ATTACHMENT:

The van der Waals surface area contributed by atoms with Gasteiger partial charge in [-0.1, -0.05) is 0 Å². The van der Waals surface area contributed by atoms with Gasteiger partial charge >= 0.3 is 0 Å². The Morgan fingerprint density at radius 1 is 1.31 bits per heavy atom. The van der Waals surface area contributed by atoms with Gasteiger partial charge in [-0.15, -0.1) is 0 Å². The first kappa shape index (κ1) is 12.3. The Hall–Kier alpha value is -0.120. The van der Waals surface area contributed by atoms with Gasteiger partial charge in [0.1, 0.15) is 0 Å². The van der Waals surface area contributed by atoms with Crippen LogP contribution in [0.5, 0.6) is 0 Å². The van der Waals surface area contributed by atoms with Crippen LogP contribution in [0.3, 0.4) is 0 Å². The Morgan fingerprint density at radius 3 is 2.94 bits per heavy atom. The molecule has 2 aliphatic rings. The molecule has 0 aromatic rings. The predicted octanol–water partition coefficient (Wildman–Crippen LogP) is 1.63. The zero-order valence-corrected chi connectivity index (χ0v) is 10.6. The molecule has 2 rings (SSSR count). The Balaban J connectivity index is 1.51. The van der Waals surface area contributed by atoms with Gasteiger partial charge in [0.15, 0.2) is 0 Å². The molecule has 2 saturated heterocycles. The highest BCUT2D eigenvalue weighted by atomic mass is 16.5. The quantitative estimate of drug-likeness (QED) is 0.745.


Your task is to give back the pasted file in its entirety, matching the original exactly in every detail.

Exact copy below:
The van der Waals surface area contributed by atoms with Gasteiger partial charge in [-0.1, -0.05) is 0 Å². The van der Waals surface area contributed by atoms with Gasteiger partial charge >= 0.3 is 0 Å². The Morgan fingerprint density at radius 1 is 1.31 bits per heavy atom. The van der Waals surface area contributed by atoms with Gasteiger partial charge in [-0.15, -0.1) is 0 Å². The first kappa shape index (κ1) is 12.3. The Hall–Kier alpha value is -0.120. The van der Waals surface area contributed by atoms with Gasteiger partial charge in [0.1, 0.15) is 0 Å². The van der Waals surface area contributed by atoms with Crippen LogP contribution in [0.5, 0.6) is 0 Å². The van der Waals surface area contributed by atoms with Crippen LogP contribution in [0.3, 0.4) is 0 Å². The Morgan fingerprint density at radius 3 is 2.94 bits per heavy atom. The molecule has 2 aliphatic rings. The molecule has 0 aromatic rings. The predicted octanol–water partition coefficient (Wildman–Crippen LogP) is 1.63. The zero-order valence-corrected chi connectivity index (χ0v) is 10.6. The molecule has 2 rings (SSSR count). The Balaban J connectivity index is 1.51. The van der Waals surface area contributed by atoms with Gasteiger partial charge in [0.15, 0.2) is 0 Å². The molecule has 2 saturated heterocycles. The highest BCUT2D eigenvalue weighted by atomic mass is 16.5. The quantitative estimate of drug-likeness (QED) is 0.745.